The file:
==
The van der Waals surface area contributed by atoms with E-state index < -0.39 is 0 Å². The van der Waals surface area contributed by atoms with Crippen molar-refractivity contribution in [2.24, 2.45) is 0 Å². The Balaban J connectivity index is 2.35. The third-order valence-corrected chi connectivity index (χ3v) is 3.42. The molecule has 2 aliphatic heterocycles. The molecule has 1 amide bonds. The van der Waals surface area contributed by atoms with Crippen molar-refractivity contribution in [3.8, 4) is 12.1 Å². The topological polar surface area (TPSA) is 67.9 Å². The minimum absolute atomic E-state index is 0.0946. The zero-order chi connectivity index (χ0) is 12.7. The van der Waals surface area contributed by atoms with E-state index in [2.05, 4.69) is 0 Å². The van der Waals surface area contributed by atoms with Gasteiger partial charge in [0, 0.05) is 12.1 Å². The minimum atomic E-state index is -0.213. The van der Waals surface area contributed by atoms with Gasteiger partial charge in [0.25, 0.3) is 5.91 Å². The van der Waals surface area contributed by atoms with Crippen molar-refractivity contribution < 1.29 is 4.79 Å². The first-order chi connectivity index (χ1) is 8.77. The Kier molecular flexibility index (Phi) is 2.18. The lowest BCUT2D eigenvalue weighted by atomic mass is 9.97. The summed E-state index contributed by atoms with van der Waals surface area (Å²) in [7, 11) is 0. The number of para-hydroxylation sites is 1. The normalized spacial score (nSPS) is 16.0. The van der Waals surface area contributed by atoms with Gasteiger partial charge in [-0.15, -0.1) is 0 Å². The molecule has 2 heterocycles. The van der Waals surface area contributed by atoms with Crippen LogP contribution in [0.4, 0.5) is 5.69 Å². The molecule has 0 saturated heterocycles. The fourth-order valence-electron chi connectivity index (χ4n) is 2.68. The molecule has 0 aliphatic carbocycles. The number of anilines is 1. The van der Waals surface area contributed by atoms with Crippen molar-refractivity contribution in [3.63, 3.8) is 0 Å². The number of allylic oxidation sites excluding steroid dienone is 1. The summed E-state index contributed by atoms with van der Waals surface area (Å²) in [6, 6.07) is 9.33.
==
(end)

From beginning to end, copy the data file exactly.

The van der Waals surface area contributed by atoms with E-state index < -0.39 is 0 Å². The van der Waals surface area contributed by atoms with Crippen molar-refractivity contribution in [2.24, 2.45) is 0 Å². The Balaban J connectivity index is 2.35. The third-order valence-corrected chi connectivity index (χ3v) is 3.42. The molecule has 2 aliphatic heterocycles. The molecule has 1 amide bonds. The van der Waals surface area contributed by atoms with Crippen molar-refractivity contribution in [3.8, 4) is 12.1 Å². The topological polar surface area (TPSA) is 67.9 Å². The minimum absolute atomic E-state index is 0.0946. The zero-order chi connectivity index (χ0) is 12.7. The van der Waals surface area contributed by atoms with E-state index in [2.05, 4.69) is 0 Å². The van der Waals surface area contributed by atoms with Gasteiger partial charge in [0, 0.05) is 12.1 Å². The minimum atomic E-state index is -0.213. The van der Waals surface area contributed by atoms with Gasteiger partial charge in [0.25, 0.3) is 5.91 Å². The van der Waals surface area contributed by atoms with Crippen molar-refractivity contribution < 1.29 is 4.79 Å². The first-order chi connectivity index (χ1) is 8.77. The Kier molecular flexibility index (Phi) is 2.18. The lowest BCUT2D eigenvalue weighted by atomic mass is 9.97. The summed E-state index contributed by atoms with van der Waals surface area (Å²) in [7, 11) is 0. The number of para-hydroxylation sites is 1. The normalized spacial score (nSPS) is 16.0. The van der Waals surface area contributed by atoms with Gasteiger partial charge in [-0.15, -0.1) is 0 Å². The molecule has 2 heterocycles. The van der Waals surface area contributed by atoms with Crippen LogP contribution in [0.4, 0.5) is 5.69 Å². The molecule has 0 saturated heterocycles. The fourth-order valence-electron chi connectivity index (χ4n) is 2.68. The molecule has 0 aliphatic carbocycles. The number of anilines is 1. The van der Waals surface area contributed by atoms with Crippen molar-refractivity contribution in [3.63, 3.8) is 0 Å². The number of allylic oxidation sites excluding steroid dienone is 1. The summed E-state index contributed by atoms with van der Waals surface area (Å²) in [6, 6.07) is 9.33.